The fence start and end posts must be indented to the list level as well as the code (it will automatically be un-indented by one tab character in the output).

However, when a preformatted block is in a block quote you must not put the block quote pipe within the fence posts:
(otherwise the pipe will appear inside the preformatted block). This is a bug and may be fixed in future releases.

|	Lorem ipsum dolor sit amet.
|	~~~>
|	Consectetur adipisicing elit.

Recursion is supported, so you can place a preformatted block inside a second-level list item &c.

11. Auto-Correction

Writing various typographical marks such as em and en-dashes is easier on some operating systems than others. When writing ReMarkable content on different operating systems ReMarkable provides a number of ASCII conventions that are automatically corrected to better unicode or HTML equivalents.

11.1 Primes

Primes are used as shorthand for measurements in inches and feet. Inches are shortened to a double-prime, e.g. “A 15″ monitor” and feet are shortened to a single-prime “He was 5′5″ high”.

These are different unicode characters than quotes or curly quotes and are created whenever next to a number; therefore beware that you may get them unintentionally if quoted text ends in a number. For example: "Not before 5" may be incorrectly interpreted as a use of a prime (5 inches). Instead try to work around this with your writing, either adding punctuation or altering the grammar: "Not before 5 pm" or "Not before 5.".

11.2 “Smart” Quotes

ReMarkable automatically converts straight quotes ‘" / '’ into curly quotes ““ ” / ‘ ’”. Apostrophes for contractions are also converted into curly versions, for example: “can’t won’t shouldn’t wouldn’t”, as well as contractions omitting starting letters such as “’till” and “’twas” as well as date abbreviations: “The ’90s”.

11.3 Em and en Dashes

An em-dash is represented by two normal dashes: “--”, ReMarkable will correct all such instances to a real em-dash: “—”.

An en-dash is used between a range of numbers, dates or times. For example: “1980–1985”, or “July – August”.
In ASCII write “ -to- ” (spaces either side) and it will be converted into a unicode en-dash.

The spaces are eaten, so that “1980 -to- 1985” becomes “1980–1985”.
To retain the spaces between the en-dash, double-space.

11.4 Copyright, “All Rights Reserved” and Trade Mark

Easy Copyright “©” and All Rights Reserved “®” symbols can be added using “(C)” (or “(c)”) and “(R)” respectively. The superscript Trade Mark symbol “™” is written “^TM” (or “^tm”); for example: “Camen Design^TM” yields “Camen Design™”.

11.5 Ordinals and Superscript

1st 2nd 3rd 4th&c. are automatically superscripted—“1st 2nd 3rd 4th”.

A custom ordinal or superscript can be substituted by using a caret “^” at the end of a word, the rest of the word will then be superscripted. For example:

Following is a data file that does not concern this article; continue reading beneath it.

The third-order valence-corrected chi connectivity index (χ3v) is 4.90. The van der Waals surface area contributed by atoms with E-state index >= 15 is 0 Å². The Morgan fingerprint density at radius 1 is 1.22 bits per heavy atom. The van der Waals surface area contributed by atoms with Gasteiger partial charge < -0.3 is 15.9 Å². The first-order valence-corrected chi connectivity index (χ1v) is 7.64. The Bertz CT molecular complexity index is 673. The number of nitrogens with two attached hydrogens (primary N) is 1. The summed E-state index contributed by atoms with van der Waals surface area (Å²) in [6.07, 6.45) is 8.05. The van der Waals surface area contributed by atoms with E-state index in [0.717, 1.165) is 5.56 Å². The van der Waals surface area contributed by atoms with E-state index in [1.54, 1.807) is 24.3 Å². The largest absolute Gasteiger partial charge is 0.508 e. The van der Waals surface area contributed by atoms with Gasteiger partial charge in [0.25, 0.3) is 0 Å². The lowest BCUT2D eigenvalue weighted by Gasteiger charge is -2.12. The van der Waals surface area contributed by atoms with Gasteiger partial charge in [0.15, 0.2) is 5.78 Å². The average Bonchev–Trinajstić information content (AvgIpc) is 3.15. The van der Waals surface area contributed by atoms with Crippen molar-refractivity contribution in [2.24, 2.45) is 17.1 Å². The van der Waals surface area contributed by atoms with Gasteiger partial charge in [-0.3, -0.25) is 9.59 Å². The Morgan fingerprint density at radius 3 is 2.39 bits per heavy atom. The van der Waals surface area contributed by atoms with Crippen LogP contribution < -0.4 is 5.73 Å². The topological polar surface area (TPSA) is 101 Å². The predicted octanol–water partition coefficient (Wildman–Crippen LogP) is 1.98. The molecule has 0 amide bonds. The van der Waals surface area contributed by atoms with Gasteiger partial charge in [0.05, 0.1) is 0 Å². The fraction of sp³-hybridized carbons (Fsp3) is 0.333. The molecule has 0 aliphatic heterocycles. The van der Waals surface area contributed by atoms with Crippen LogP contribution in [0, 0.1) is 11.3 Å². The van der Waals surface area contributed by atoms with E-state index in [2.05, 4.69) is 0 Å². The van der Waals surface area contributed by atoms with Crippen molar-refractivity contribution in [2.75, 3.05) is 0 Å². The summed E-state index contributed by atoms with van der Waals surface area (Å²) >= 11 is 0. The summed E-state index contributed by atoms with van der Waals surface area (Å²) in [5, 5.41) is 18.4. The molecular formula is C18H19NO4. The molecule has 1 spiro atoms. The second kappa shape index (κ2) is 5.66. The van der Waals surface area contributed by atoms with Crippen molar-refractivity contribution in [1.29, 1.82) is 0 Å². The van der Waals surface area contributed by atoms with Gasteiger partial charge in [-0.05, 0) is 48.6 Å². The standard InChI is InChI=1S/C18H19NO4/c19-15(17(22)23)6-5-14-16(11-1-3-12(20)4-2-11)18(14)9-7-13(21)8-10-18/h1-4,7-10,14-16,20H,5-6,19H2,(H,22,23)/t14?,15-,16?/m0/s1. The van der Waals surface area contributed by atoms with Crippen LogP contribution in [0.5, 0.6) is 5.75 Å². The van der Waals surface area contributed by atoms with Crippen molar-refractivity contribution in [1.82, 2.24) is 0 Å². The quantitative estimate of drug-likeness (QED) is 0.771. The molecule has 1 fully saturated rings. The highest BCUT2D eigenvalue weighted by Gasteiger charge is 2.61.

Gives: “Mlle

Only a–z and 0–9 letters are allowed for the superscript portion, no spaces or other symbols or markup.

Another example is displaying numerical powers, the example:

2^10 = 1024

Is converted to: “210 = 1024”

11.6 Other Mathematical Symbols

Half, quarter and three-quarter fraction symbols “½”, “¼” & “¾” are created by writing “ 1/2”, “ 1/4” and “ 3/4” respectively.
The required preceding space before the mark is eaten; i.e.3 1/2" Floppy Diskette” becomes “3½″ Floppy Diskette”.

The stacked plus-minus symbol “±” is written “+/-”.

The symbol for “therefore”—“∴” can be written either “:therefore:” or “:ergo:” (the Latin for therefore).

The real multiplication symbol “×” will be used where there a normal lowercase letter ‘X’ is either between two words, or at the end of a word next to a number.

1024 x 768	=> 1024 × 768
12x6		=> 12×6			for numbers, the space is optional
8" x 11"	=> 8″ × 11″		but letters / symbols text the space is required
3x as much	=> 3× as much

11.7 Other Typography

Ellipses “...” are corrected to unicode “…”.

A. Mixing ReMarkable and HTML

ReMarkable is purposed to write HTML, therefore you can easily intermix ReMarkable syntax and HTML.
If ReMarkable doesn’t yet offer a feature in its syntax then you can write in HTML instead:

<td><A table cell with a ReMarkable hyperlink within (#td)></td>

There is only one main rule when it comes to writing large HTML structures, such as tables or lists: don’t leave any blank lines.

To process paragraphs ReMarkable splits the source text by blank lines, meaning if you write an HTML block and leave a blank line in the middle, it will be split into two and break. For example:

<!-- this will break because of the blank line inbetween -->

Simply remove the blank line and ReMarkable will place the whole HTML block into the page.
It is advised to leave a blank line before and after any HTML block such as this.

Warning: Do not use HTML <samp>, <code> or <pre>, use ReMarkable’s syntax instead. This is because ReMarkable syntax within these HTML elements will be processed, potentially breaking your output. This is not easy to solve because of a tricky race-condition where ReMarkable cannot tell which syntax has precedence.